Commentary about the game, and the instantaneous propagation and interpretation of our perception of what’s going on inside the game, changes the game itself. It specifically introduces new behaviour, like pumping or buying fake engagement numbers (perception) in order to drive algorithmic ranking and then real engagement (reality). Or behaviour like trolling (words and actions whose specific purpose is to prompt reactions), that meaningfully change the game, once players learn that skill.
Reflexivity in the stock market is nothing new. A stock price is not reality; it’s a perception. But it’s also an important part of reality, because that number can have consequences: it can change the company’s cost of capital and business trajectory, or it can force buying or selling by others. In a classic bubble like internet stocks in 1999, our perception of the value of Internet companies got way ahead of reality for a little while. But that perception bubble had some long-lasting, irreversible consequences: a lot of money got allocated into broadband infrastructure, companies like Amazon were able to raise capital cheaply, and that bubble did change the world in a meaningful way.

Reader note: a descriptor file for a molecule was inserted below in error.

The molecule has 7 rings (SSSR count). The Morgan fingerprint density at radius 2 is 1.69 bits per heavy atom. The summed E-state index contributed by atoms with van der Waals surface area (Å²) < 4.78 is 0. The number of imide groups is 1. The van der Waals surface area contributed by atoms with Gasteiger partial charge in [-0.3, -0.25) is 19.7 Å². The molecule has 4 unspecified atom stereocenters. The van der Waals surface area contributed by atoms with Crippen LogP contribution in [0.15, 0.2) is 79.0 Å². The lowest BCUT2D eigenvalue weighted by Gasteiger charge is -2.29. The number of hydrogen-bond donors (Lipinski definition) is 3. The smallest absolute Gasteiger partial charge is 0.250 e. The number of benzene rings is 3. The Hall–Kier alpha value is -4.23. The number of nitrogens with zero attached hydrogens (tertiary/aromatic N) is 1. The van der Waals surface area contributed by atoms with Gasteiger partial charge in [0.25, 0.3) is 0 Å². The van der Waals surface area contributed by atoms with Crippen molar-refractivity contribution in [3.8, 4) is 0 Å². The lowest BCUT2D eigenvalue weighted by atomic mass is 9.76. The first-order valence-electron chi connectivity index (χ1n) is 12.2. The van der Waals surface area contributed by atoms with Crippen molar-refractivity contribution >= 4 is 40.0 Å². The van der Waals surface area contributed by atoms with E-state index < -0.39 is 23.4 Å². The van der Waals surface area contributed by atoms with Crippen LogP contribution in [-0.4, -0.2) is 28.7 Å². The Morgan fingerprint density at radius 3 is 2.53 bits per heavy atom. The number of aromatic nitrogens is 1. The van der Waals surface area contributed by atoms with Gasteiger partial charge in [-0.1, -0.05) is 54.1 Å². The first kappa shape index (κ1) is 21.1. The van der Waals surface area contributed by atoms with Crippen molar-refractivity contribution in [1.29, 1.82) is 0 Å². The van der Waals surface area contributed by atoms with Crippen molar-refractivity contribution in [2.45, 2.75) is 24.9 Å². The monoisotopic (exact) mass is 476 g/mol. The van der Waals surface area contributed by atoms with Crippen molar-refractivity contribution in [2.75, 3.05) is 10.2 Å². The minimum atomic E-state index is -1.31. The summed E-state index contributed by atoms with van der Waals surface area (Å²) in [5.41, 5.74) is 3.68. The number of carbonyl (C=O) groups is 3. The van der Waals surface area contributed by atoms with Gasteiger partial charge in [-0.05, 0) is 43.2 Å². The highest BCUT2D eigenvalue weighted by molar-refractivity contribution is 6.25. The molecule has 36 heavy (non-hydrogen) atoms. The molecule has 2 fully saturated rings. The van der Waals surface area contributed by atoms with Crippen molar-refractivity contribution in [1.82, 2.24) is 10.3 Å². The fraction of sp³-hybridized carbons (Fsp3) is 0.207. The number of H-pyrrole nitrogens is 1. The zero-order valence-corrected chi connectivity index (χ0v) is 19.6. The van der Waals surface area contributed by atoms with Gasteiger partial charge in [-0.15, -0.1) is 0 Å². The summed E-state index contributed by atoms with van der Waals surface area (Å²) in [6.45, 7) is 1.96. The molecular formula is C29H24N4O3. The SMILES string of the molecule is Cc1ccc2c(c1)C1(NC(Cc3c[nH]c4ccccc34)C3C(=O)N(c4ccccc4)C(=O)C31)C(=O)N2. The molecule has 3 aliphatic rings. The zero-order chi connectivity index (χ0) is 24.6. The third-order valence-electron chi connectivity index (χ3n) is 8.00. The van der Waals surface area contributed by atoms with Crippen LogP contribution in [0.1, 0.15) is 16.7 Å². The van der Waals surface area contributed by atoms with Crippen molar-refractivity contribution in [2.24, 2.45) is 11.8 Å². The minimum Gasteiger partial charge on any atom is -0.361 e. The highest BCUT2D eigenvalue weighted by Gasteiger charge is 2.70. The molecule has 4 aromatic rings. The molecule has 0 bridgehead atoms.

You obviously can’t reduce the 1999 bubble down to a single phenomenon; life is complex. But there were at least three reflexive mechanisms at work that are pretty understandable:
-The internet was getting interesting; everyone felt it was going to be a big deal, and the stock prices of all these internet companies started going up.
-Reflexive loop number one: Meteoric stock prices like Yahoo (perception!) motivated Venture Capitalists to invest lots of real money (Reality!) into startups, who then spent that real money on Yahoo ads (reinforcing the original perception)